There was no obituary or memorial service for him. If there were even tears, they were not shed by anyone I know.
I do not know what became of his body. I believe some contact was made between the hospital and another member of my family, but essentially, it left me wondering what happens to unwanted cadavers.
Most importantly, I waited several days to write this story because I really wasn’t sure how I would react to his death. Joy? Regret that I hadn’t gone to see him? None of the above. I got the call mid-day, thanked my sister for letting me know, and went on about my day. No joy. No regret. A hint of sadness that a human being could reach an end so dismal that few people even knew, let alone cared. His end was the product of his lifelong choices. That hint of sadness subsided quickly. I may have left my hard feelings for him in my not-so-distant past, but the memories that created them are still there, and extinguished that hint of sadness very abruptly and entirely.
I told my kids. They knew little about him, aside from the fact that it was a choice I had made long ago that he would not be part of their lives. They trust my judgment, and they made the appropriately correct assumptions about what sort of man their own Father would forbid from ever meeting them. I stand by that decision today. For my kids, it was even less of a blip in their Wednesday than it was in mine. The death of their Grandfather, not that they ever thought of him as such.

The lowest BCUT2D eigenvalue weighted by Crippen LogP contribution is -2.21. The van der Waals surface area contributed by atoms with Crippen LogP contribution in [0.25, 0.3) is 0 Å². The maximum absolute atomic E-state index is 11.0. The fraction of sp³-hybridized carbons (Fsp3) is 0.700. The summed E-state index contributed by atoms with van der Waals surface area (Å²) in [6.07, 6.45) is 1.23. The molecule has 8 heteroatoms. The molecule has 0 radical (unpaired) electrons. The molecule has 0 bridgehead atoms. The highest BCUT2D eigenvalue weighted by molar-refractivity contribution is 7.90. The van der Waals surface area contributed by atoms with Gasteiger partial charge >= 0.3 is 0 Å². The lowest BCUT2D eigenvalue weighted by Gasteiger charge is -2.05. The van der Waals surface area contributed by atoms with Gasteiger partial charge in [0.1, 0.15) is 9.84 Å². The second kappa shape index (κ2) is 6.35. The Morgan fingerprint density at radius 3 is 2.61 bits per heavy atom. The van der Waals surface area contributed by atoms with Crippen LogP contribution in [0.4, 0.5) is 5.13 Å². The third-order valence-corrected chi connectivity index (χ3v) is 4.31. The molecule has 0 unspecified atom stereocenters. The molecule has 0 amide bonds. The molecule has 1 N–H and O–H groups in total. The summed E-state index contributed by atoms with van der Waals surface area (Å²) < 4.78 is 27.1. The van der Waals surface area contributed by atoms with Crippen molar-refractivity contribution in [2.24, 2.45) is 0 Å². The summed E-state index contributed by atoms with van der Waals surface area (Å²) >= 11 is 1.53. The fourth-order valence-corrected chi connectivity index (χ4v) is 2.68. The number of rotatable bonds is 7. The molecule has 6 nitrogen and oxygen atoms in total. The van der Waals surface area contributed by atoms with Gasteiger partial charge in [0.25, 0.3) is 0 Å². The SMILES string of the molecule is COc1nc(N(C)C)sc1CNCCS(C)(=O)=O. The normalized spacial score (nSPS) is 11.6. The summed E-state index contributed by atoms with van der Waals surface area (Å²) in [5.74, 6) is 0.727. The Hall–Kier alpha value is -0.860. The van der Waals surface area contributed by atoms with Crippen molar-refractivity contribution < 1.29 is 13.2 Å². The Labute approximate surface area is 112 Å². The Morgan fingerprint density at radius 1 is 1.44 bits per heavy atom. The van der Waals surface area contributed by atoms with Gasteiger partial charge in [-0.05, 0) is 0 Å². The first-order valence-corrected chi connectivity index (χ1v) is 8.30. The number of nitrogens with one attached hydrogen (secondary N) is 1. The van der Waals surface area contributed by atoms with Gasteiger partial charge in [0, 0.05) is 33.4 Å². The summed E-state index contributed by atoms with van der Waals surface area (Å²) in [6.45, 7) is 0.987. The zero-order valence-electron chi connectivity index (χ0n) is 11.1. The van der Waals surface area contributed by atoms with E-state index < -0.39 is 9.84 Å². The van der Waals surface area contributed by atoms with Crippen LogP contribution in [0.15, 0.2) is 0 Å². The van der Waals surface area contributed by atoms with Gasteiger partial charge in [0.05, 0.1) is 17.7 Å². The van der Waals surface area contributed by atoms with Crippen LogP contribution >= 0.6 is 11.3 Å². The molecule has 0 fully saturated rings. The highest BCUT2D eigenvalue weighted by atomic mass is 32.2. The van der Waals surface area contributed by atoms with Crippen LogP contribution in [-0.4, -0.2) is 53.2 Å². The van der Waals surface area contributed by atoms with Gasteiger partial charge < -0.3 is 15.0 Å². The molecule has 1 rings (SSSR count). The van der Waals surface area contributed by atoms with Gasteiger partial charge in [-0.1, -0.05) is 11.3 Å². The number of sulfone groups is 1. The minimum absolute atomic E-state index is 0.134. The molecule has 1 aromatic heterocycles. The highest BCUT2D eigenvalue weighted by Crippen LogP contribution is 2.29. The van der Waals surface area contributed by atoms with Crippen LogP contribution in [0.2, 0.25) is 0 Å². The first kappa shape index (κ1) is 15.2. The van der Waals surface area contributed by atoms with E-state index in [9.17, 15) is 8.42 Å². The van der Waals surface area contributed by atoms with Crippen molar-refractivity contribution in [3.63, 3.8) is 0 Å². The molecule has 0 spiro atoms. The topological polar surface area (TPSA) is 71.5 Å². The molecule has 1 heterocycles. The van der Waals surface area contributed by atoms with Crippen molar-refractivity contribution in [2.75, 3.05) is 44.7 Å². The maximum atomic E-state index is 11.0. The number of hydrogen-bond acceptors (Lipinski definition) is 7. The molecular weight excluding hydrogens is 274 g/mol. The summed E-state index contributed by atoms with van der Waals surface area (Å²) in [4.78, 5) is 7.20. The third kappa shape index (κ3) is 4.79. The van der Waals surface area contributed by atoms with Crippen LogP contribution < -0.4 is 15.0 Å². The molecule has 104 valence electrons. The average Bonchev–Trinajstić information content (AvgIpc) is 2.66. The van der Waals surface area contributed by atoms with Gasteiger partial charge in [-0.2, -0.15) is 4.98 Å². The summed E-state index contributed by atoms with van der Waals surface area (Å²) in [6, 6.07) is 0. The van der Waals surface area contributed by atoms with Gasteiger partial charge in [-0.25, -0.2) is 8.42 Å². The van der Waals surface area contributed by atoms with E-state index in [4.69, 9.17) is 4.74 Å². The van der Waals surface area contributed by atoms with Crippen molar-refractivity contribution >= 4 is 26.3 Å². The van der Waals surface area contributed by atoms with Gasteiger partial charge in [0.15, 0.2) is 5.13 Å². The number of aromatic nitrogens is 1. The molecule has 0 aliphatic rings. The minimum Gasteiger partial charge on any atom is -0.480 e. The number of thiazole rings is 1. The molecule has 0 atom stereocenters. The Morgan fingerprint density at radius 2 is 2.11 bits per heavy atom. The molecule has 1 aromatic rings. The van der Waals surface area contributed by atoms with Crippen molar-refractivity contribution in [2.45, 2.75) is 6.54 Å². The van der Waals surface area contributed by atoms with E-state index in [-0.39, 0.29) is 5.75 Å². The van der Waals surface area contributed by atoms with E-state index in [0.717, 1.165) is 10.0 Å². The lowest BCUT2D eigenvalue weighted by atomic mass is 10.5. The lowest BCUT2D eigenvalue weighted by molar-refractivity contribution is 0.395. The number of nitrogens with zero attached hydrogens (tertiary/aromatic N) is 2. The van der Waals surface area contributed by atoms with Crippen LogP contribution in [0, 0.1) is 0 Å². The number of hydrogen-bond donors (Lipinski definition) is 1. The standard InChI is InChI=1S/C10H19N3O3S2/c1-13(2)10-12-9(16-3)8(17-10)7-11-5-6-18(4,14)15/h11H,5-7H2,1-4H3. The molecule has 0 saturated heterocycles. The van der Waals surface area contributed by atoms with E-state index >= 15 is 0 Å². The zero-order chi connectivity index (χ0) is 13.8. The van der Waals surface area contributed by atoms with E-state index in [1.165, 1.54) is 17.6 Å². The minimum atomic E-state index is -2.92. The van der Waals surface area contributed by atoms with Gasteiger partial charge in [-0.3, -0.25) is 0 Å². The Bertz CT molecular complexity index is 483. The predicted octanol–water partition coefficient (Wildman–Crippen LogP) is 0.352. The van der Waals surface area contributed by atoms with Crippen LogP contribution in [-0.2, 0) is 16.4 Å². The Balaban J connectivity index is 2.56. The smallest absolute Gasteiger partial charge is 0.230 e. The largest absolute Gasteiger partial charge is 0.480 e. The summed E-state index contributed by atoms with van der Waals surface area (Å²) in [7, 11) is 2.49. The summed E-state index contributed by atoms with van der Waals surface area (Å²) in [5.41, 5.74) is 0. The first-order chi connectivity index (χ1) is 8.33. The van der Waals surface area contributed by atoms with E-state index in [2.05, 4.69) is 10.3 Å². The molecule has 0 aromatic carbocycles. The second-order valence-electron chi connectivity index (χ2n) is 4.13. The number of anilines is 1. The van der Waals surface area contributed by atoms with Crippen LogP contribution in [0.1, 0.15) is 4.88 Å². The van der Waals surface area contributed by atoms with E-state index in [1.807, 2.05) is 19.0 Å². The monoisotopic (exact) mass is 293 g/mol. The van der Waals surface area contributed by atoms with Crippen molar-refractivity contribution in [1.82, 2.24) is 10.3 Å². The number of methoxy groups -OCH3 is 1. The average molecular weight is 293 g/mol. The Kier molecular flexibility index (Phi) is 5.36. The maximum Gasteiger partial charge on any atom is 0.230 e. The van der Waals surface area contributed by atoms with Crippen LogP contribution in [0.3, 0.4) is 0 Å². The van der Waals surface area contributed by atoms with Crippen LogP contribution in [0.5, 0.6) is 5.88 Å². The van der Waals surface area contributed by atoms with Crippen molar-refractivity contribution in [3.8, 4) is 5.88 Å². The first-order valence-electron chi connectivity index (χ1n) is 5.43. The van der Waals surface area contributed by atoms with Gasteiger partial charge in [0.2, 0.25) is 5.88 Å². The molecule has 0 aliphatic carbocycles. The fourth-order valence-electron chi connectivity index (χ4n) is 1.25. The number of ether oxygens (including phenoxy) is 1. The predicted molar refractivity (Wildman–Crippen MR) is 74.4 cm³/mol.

Initially, I wanted to write something about the experience because I would hope that I could get through to even just one person who might be derailing their own lives with bad choices, so that maybe their end would not be so empty. At the same time, the types of people who make that many bad life choices for so many years, really aren’t likely to be reading this or any other similar article.
I chose to be more, and therefore I am. It is a choice. In my case, I wanted to be nothing like my own father. Some kids have a good father or father figure to look up to, and they also get to choose whether they want to be that man, some of him, or something entirely different. We all get to make that choice. My own dad made his choices poorly, and I am proud that I did not follow in his footsteps. It is unfortunate for him that he never knew the good man I became, much less would he have ever been proud of my doing so.
The situation is only unfortunate for him. It is a blessing for myself and my own children. The ties that bind us may have found me to let me know of his end, but those ties did not bind us in life. In our case, it was best that we were not bound by his poor choices. It was also my choice to cut those ties. Again, I stand by my decision to do so.
I suppose that in some ways, Karma was just looking me up to let me know I made my choices well, at least in this one very important matter.
Choice. Make yours good ones.
Cheers from The www.ThreeFiveZero.com Choice